Nancy Curtin is Professor Muscle Physiology in the Molecular Medicine Section of the National Heart and Lung Institute. She did her PhD under the supervision of Prof. Robert E. Davies (FRS) at the University of Pennsylvania, Philadelphia, PA, USA, investigating the low ATP usage for high force production during stretch of frog skeletal muscle. She was awarded a post-doctoral fellowship from the Muscular Dystrophy Association to continue research on energy transduction in muscle using heat measurements in the Dept of Physiology at University College London.
She joined the Physiology Department at Charing Cross Hospital Medical School as a Lecturer and has continued research on energy turnover and efficiency of energy conversion during contraction. She has developed techniques for studying isolated muscle using contractions that mimic normal function in vivo, and are therefore relevant to energy turnover in locomotion. Mathematical modelling of the crossbridge cycle forms an important part of the research, testing how well current models can account for force, power and energy output from muscle. This work is supported by the BBSRC and the Wellcome Trust.
Prof. Curtin teaches both medical and science undergraduate courses. She curates the extensive Self-test bank for year 1 and 2 of the 6 year Medical Course. These tests feature Certainty Based Marking.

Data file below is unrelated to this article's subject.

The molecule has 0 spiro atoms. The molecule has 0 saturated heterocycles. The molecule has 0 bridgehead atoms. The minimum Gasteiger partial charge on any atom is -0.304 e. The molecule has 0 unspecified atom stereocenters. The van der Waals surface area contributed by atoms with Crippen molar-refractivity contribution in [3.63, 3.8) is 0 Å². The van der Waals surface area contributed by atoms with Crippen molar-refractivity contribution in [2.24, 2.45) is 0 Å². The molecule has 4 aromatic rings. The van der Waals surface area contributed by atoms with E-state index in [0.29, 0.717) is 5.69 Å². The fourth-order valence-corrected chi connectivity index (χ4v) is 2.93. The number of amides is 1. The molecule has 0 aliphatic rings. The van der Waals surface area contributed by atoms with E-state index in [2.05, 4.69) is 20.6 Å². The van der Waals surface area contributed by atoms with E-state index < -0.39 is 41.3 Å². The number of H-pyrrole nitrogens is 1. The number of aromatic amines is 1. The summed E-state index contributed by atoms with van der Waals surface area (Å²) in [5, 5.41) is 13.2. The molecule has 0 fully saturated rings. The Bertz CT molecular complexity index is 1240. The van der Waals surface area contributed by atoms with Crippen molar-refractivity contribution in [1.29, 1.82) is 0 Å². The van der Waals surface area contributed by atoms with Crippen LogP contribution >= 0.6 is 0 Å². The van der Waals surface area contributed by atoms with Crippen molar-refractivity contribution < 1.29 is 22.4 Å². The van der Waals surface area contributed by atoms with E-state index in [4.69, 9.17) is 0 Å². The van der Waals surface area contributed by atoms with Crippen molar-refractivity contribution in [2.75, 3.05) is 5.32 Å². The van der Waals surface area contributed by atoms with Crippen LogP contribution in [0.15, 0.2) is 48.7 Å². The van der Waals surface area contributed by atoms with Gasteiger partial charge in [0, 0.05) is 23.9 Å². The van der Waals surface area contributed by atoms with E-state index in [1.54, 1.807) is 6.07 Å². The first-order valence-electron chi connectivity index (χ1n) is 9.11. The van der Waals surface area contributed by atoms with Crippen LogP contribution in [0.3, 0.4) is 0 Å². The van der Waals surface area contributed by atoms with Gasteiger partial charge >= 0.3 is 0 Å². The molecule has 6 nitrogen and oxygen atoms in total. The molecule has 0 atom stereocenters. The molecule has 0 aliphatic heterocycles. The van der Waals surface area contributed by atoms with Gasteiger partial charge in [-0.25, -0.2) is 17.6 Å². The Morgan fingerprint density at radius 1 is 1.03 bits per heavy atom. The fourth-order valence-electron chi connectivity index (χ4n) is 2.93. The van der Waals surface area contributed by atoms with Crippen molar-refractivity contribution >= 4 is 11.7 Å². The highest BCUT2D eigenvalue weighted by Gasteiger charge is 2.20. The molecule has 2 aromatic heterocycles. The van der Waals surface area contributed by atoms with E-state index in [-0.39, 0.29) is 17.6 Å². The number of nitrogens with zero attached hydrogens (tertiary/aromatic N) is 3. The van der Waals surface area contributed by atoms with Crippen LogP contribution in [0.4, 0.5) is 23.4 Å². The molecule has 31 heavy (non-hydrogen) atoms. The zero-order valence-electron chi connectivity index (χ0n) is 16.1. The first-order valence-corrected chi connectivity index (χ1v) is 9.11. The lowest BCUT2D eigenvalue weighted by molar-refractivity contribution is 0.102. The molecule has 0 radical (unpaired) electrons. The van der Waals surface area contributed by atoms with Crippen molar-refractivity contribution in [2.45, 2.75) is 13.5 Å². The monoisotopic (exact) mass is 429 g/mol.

Prof. Curtin has been an Editor and Distributing Editor of the Journal of Physiology, has served on various grants committees for the BBSRC, and is the Imperial Representative for the Physiological Society.
et al., 2019, Energy turnover in mammalian skeletal muscle in contractions mimicking locomotion: effects of stimulus pattern on work, impulse and energetic cost and efficiency, The Journal of Experimental Biology, Vol:222, ISSN:0022-0949
et al., 2018, Remarkable muscles, remarkable locomotion in desert-dwelling wildebeest, Nature, Vol:563, ISSN:0028-0836, Pages:393-396
et al., 2018, Biomechanics of predator-prey arms race in lion, zebra, cheetah and impala., Nature, Vol:554, Pages:183-188
et al., 2015, Skinned fibres produce the same power and force as intact fibre bundles from muscle of wild rabbits., Journal of Experimental Biology, Vol:218, ISSN:1477-9145, Pages:2856-2863
et al., 2015, Skeletal muscle dysfunction is associated with derangements in mitochondrial bioenergetics (but not UCP3) in a rodent model of sepsis., Am J Physiol Endocrinol Metab, Vol:308, Pages:E713-E725